To celebrate the 100th anniversary of women’s suffrage in the United States this year, Rabbi Carole Balin, Ph.D., is sharing eight chapters of an "alternative Book of Numbers” designed to tell the stories of Jewish women who combined civic engagement with Jewish values in a 40-year struggle “in the wilderness” to pass the 19th Amendment. Learn more in her introductory essay, a commentary on Parashat B'midbar.
Chapter 4: Anita Pollitzer, White Suffragists’ Own Joshua
Like the Israelites in the wilderness, the Nineteenth Amendment, which granted women the right to vote, was also stranded for 40 years – though in Congress, of course, not the desert.
First proposed in 1878, it would take until 1919 for the amendment to pass the House and Senate. Even then, however, its fate was in doubt, as it required 36 states’ ratification, and much of the South opposed it. Thanks to the efforts of a Jewish suffragist with a Reform Jewish outlook by the name of Anita Pollitzer, victory would finally come for white women in 1920.
During their long and winding road to the Promised Land, suffragists encountered countless defeats, betrayals, and disappointments. Besides mastering the intricacies of political persuasion and power, they had to change hearts and minds on firmly entrenched attitudes about women’s roles and rights in society.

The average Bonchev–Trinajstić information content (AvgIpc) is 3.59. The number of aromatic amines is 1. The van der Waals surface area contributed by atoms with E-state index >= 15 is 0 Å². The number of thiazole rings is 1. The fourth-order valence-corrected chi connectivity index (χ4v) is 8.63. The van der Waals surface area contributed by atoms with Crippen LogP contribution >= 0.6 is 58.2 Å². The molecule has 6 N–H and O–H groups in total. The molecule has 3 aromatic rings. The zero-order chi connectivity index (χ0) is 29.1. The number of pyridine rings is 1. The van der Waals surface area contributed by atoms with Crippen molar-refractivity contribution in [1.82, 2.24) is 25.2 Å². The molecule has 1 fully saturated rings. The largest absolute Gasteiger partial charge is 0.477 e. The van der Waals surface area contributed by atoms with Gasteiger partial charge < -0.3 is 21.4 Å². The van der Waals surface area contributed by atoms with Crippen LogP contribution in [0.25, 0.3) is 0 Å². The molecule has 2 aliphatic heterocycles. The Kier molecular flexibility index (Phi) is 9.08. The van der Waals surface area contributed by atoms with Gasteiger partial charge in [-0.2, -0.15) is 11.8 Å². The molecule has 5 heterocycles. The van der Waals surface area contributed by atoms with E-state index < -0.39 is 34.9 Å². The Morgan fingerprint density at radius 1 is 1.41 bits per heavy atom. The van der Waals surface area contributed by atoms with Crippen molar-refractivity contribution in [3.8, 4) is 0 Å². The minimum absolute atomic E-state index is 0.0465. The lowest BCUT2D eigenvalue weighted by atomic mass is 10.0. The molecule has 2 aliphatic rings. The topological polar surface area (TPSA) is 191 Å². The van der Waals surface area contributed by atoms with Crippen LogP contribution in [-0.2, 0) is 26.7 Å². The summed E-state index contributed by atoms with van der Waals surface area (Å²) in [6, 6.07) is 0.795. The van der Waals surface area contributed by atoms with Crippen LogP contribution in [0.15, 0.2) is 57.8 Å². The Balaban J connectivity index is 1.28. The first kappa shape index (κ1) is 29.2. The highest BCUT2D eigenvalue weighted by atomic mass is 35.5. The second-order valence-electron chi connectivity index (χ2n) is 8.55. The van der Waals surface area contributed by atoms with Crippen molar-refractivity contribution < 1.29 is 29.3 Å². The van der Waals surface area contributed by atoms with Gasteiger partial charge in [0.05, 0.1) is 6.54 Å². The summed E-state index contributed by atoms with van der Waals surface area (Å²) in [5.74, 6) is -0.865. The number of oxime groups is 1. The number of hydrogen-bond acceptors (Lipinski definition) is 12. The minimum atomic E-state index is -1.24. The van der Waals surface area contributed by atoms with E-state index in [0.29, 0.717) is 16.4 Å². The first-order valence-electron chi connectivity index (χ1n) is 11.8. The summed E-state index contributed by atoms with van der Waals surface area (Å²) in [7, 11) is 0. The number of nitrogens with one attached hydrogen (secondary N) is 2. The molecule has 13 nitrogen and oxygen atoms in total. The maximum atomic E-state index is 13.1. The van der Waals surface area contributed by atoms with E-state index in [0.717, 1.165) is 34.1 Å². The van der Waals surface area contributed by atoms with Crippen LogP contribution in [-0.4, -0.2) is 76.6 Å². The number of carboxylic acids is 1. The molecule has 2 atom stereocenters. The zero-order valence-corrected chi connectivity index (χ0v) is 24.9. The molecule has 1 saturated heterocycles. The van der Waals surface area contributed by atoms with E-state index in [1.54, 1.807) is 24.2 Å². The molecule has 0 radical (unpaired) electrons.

And yet they persisted – for 72 years, to be exact, if you count from the first women’s rights convention in Seneca Falls, N.Y., in 1848 (which launched the movement) to the granting of suffrage in 1920.
Bear in mind that the narrative of a triumphant, steady march toward women’s enfranchisement is at odds with the more complicated and painful reality of Black women’s experience. Like many of her fellow leaders, Anita Pollitzer focused her civil rights efforts almost exclusively on white women’s suffrage, and generally did not venture into protesting race or class inequalities. Blatant and subtle forms of racial discrimination within organized women suffrage campaigns led many Black women to link their right to vote to the restoration of Black male suffrage and civil rights activism.
While ratification of the Nineteenth Amendment meant the battle for the vote was over for white women, it did not address the systematic racism that prevented African-Americans in southern states from voting, regardless of their sex. Black women continued to fight for voting rights until passage of the Voting Rights Act of 1965, and up to our own day.
The Israelites, too, labored to reach their Promised Land for far longer than expected. Parashat Sh’lach L’cha provides the backstory for the 40-year delay.
The portion opens with the Israelites presumably nearing the end of their wilderness trek as they approach Canaan. But things go to hell in a handbasket when 10 of the 12 spies sent to do reconnaissance of the land return with negative reports. Their distrust angers God, and only Moses’ intercession with the Divine saves the people from the threat of eradication.